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Beer Baron: Engaging podcast shines light on a brewing titan

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Spotted Cow

Spotted Cow became the surprise, unintended flagship beverage for New Glarus Brewing Co.

Being a beer columnist comes with a lot of privileges, and probably foremost among them is talking shop with brewers around the state.

Over the past dozen years, I’ve learned so much from so many people in all areas of the beer business, from yeast flocculation to dry-hop techniques to sales strategies.

And this fall, I began to feel a little less special.

That’s because New Glarus Brewing’s podcast can give any old person a direct line into one of the best brewers in the country, even if you don’t have his number in your phone.

The straightforwardly named “New Glarus Brewing Podcast W/ Dan Carey” offers an unusual (for you) glimpse into the inner workings of the famously “Only in Wisconsin” brewery. The nine episodes so far have dealt with just about everything from Deb and Dan Carey’s personal history and their creation of the brewery to new equipment being installed in the near future.

I have always appreciated Dan Carey’s ability to clearly and engagingly communicate about beer, whether it’s minute details like the protein content of a certain malt bill or global issues like climate change and how they affect the liquid in our glasses. Direct, confident and occasionally cantankerous, Carey is the unquestioned star of this show.

His co-host is brewery employee Scott May, who in the past several weeks has found his footing as a facilitator to Carey’s perspective. As you should expect from an interviewer on the same team as the subject, May is not exactly bringing hardball questions, but with New Glarus and Carey, batting practice with softballs is plenty entertaining and enlightening.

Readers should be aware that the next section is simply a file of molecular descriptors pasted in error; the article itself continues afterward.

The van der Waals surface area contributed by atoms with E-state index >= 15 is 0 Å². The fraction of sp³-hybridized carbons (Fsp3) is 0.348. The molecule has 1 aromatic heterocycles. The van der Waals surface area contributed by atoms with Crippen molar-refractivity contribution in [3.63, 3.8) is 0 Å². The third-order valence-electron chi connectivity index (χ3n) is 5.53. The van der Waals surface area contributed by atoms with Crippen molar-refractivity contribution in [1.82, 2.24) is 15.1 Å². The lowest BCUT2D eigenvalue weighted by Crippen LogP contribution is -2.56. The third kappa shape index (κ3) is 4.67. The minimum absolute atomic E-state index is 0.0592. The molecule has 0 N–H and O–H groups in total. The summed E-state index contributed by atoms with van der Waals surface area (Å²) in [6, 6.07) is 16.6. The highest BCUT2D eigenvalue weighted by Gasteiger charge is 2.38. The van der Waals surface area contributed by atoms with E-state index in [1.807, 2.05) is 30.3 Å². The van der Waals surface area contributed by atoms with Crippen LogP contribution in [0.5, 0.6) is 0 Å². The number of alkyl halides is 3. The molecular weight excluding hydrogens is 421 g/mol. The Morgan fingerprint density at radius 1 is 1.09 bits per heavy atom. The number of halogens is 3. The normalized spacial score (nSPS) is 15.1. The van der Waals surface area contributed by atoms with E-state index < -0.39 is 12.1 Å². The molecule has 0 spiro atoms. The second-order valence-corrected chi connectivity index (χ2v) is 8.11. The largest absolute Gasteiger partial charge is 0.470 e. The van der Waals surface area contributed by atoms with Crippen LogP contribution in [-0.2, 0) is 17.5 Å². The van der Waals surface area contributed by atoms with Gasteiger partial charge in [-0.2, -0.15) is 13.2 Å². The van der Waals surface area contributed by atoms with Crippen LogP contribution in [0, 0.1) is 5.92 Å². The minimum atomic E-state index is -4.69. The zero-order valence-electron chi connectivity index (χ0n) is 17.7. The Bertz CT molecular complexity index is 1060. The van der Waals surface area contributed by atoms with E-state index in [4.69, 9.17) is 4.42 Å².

Here are four of the most interesting things you might not have known about the brewery that’s covered in the podcast:

The real beer that made New Glarus

Spotted Cow is far and away New Glarus’ flagship today, but it wasn’t the beer that convinced the Careys to take the plunge and build a brewery of their own. That was actually Belgian Red, the cherry-packed sour beer that remains a fixture in the lineup today.

In last week’s Episode 9 — the best to date, for my money — Carey describes how he was inspired by the sweet, fruit-infused Belgian lambics made by Lindemans and a visit to the brewery in Vlezenbeek. Already an accomplished brewer at breweries large and small, he began home-brewing versions of a spontaneous-fermentation cherry beer. “I had beer fermenting in the attic, I had beer fermenting in the garage, in the basement,” he recalls.

After six years of refinement, he thought he had it figured out, and Deb liked it: “That’s really why we built New Glarus Brewing Co., because Deb said, ‘You know, I think there’s a market for this type of beer. We should build you a brewery and you can make this beer.’”

Belgian Red was not the first beer out of the chute at the new New Glarus Brewing in 1993; that would be Edel Pils and Uff-Da bock. But Belgian Red, imagined as the flagship at the time, was the third.

The origin of Spotted Cow

That flagship status, of course, would fall to Spotted Cow not long after its introduction in 1997. At the time, nobody was expecting it to be the smash hit it became. To Carey’s eyes, it was just another of many beers they’d made by that point.